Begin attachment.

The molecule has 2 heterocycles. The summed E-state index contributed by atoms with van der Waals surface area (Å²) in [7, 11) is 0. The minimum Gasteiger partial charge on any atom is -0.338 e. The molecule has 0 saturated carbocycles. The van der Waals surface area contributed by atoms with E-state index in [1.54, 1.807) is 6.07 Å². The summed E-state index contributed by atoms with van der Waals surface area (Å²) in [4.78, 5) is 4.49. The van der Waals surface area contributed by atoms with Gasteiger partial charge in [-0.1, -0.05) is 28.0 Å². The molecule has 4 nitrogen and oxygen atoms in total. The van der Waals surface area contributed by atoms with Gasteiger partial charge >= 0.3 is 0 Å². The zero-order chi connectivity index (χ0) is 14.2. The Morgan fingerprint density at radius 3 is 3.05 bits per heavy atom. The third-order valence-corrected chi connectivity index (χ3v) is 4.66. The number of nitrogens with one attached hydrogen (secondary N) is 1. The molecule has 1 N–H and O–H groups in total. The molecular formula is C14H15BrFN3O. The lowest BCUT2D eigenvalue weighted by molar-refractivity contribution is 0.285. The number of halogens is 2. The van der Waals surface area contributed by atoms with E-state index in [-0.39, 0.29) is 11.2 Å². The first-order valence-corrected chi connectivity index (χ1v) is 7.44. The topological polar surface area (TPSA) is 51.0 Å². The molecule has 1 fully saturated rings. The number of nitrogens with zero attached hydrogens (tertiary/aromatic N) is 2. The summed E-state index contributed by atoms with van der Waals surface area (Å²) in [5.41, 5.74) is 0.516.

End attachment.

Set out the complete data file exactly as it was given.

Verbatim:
The molecule has 2 heterocycles. The summed E-state index contributed by atoms with van der Waals surface area (Å²) in [7, 11) is 0. The minimum Gasteiger partial charge on any atom is -0.338 e. The molecule has 0 saturated carbocycles. The van der Waals surface area contributed by atoms with E-state index in [1.54, 1.807) is 6.07 Å². The summed E-state index contributed by atoms with van der Waals surface area (Å²) in [4.78, 5) is 4.49. The van der Waals surface area contributed by atoms with Gasteiger partial charge in [-0.1, -0.05) is 28.0 Å². The molecule has 4 nitrogen and oxygen atoms in total. The van der Waals surface area contributed by atoms with Gasteiger partial charge >= 0.3 is 0 Å². The zero-order chi connectivity index (χ0) is 14.2. The Morgan fingerprint density at radius 3 is 3.05 bits per heavy atom. The third-order valence-corrected chi connectivity index (χ3v) is 4.66. The number of nitrogens with one attached hydrogen (secondary N) is 1. The molecule has 1 N–H and O–H groups in total. The molecular formula is C14H15BrFN3O. The lowest BCUT2D eigenvalue weighted by molar-refractivity contribution is 0.285. The number of halogens is 2. The van der Waals surface area contributed by atoms with E-state index in [-0.39, 0.29) is 11.2 Å². The first-order valence-corrected chi connectivity index (χ1v) is 7.44. The topological polar surface area (TPSA) is 51.0 Å². The molecule has 1 fully saturated rings. The number of nitrogens with zero attached hydrogens (tertiary/aromatic N) is 2. The summed E-state index contributed by atoms with van der Waals surface area (Å²) in [5.41, 5.74) is 0.516.